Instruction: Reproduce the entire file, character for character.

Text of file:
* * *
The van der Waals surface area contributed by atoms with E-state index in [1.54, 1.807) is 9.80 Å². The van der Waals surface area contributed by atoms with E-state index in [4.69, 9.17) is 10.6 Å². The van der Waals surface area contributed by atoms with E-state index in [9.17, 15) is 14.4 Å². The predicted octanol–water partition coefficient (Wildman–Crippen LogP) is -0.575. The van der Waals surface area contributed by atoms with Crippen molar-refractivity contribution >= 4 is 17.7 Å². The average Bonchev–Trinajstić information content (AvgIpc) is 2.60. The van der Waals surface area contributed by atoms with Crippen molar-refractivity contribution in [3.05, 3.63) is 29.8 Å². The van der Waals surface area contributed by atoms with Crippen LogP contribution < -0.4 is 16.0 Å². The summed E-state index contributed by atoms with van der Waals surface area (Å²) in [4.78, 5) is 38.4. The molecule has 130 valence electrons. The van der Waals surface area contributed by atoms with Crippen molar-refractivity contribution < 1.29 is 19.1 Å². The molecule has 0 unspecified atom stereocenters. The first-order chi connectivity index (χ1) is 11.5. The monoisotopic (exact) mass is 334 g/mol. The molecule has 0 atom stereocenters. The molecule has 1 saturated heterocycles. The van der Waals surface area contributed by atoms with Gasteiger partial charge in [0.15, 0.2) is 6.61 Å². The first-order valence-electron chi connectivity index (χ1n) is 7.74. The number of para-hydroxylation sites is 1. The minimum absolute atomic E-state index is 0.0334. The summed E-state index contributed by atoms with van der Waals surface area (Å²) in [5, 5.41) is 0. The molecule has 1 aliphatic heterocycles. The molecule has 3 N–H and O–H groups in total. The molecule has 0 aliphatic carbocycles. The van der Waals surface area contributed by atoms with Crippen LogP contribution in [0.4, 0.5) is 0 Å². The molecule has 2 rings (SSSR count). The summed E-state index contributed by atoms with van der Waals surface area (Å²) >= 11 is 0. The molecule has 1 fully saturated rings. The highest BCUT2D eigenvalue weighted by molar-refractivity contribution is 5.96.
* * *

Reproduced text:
The van der Waals surface area contributed by atoms with E-state index in [1.54, 1.807) is 9.80 Å². The van der Waals surface area contributed by atoms with E-state index in [4.69, 9.17) is 10.6 Å². The van der Waals surface area contributed by atoms with E-state index in [9.17, 15) is 14.4 Å². The predicted octanol–water partition coefficient (Wildman–Crippen LogP) is -0.575. The van der Waals surface area contributed by atoms with Crippen molar-refractivity contribution >= 4 is 17.7 Å². The average Bonchev–Trinajstić information content (AvgIpc) is 2.60. The van der Waals surface area contributed by atoms with Crippen molar-refractivity contribution in [3.05, 3.63) is 29.8 Å². The van der Waals surface area contributed by atoms with Crippen LogP contribution < -0.4 is 16.0 Å². The summed E-state index contributed by atoms with van der Waals surface area (Å²) in [4.78, 5) is 38.4. The molecule has 130 valence electrons. The van der Waals surface area contributed by atoms with Crippen molar-refractivity contribution < 1.29 is 19.1 Å². The molecule has 0 unspecified atom stereocenters. The first-order chi connectivity index (χ1) is 11.5. The monoisotopic (exact) mass is 334 g/mol. The molecule has 0 atom stereocenters. The molecule has 1 saturated heterocycles. The van der Waals surface area contributed by atoms with Gasteiger partial charge in [0.15, 0.2) is 6.61 Å². The first-order valence-electron chi connectivity index (χ1n) is 7.74. The number of para-hydroxylation sites is 1. The minimum absolute atomic E-state index is 0.0334. The summed E-state index contributed by atoms with van der Waals surface area (Å²) in [5, 5.41) is 0. The molecule has 1 aliphatic heterocycles. The molecule has 3 N–H and O–H groups in total. The molecule has 0 aliphatic carbocycles. The van der Waals surface area contributed by atoms with Crippen LogP contribution in [0.4, 0.5) is 0 Å². The molecule has 2 rings (SSSR count). The summed E-state index contributed by atoms with van der Waals surface area (Å²) >= 11 is 0. The molecule has 1 fully saturated rings. The highest BCUT2D eigenvalue weighted by molar-refractivity contribution is 5.96.